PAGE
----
The story of Dordrecht’s greatest painter is unique. Cuyp was very much a local artist in his day, virtually unknown beyond his hometown. He lived and worked his entire life in Dordrecht and the buyers of his landscapes came almost exclusively from his birthplace. It was only after his death that he was discovered by English collectors and artists. From around 1750 there was a veritable Cuyp mania in England. The British aristocracy were so captivated by Cuyp’s sun-drenched landscapes that by around 1800 there were no longer any important works by the Dutch master to be found in the Netherlands. A Cuyp was a must-have in the great English country house.
In the Light of Cuyp will present many works by British artists including Richard Wilson, Thomas Gainsborough, John Constable, J.M.W. Turner, Richard Parkes Bonington, Augustus Wall Callcott and John Crome that have never before been shown in the Netherlands. Two masterpieces by Cuyp from the British Royal Collection Trust have been generously lent by Her Majesty The Queen. Three landscapes by Cuyp from Woburn Abbey that have never before been on display in the Netherlands will also be returning to the city where they were made.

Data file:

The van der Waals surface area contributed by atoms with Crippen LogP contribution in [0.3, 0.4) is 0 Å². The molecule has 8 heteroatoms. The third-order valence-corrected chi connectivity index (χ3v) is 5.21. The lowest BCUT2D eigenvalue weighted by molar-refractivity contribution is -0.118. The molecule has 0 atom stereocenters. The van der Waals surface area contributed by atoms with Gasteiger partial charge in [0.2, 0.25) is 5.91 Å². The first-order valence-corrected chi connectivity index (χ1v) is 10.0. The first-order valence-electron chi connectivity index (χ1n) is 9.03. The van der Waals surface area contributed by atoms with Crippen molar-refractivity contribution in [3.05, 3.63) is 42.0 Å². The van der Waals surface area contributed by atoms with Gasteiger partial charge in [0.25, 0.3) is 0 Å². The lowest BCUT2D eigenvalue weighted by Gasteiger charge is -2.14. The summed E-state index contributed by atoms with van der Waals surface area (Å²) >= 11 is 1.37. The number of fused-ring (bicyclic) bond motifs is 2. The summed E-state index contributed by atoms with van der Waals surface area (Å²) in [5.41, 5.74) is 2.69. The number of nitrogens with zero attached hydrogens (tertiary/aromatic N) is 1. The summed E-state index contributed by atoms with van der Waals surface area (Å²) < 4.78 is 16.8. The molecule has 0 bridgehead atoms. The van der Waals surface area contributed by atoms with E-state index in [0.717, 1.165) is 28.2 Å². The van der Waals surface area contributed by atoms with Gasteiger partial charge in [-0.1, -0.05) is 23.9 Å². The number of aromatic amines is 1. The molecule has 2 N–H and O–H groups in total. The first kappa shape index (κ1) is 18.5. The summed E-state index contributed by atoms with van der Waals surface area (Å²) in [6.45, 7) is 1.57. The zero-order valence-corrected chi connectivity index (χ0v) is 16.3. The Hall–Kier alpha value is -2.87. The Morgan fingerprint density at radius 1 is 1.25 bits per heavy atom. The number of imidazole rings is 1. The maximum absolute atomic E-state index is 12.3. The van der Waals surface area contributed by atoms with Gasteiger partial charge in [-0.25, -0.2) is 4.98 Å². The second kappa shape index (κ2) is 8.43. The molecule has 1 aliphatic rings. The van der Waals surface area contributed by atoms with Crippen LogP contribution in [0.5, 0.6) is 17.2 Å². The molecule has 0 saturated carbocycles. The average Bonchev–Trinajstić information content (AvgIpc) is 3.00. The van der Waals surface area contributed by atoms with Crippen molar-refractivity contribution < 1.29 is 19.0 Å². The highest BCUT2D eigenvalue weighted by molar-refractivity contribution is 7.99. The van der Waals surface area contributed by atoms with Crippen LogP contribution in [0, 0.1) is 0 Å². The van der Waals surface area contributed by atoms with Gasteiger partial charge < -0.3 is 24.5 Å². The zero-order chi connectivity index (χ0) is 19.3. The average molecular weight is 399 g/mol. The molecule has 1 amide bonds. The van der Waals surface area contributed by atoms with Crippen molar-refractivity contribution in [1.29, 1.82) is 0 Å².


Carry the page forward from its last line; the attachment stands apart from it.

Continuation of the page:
Other confirmed loans include paintings by Cuyp and his British followers from the National Gallery in London, the Victoria and Albert Museum, Tate Britain, the National Trust, Kenwood House, the Los Angeles County Museum of Art, the Rijksmuseum in Amsterdam, the National Gallery of Art in Washington, the Museum of Fine Arts in Houston, the Museum of Fine Arts in Budapest, the Wallraf-Richartz-Museum in Cologne and the National Gallery of Ireland in Dublin.
There's a free English audio guide available that explores the highlights of the exhibition In the Light of Cuyp.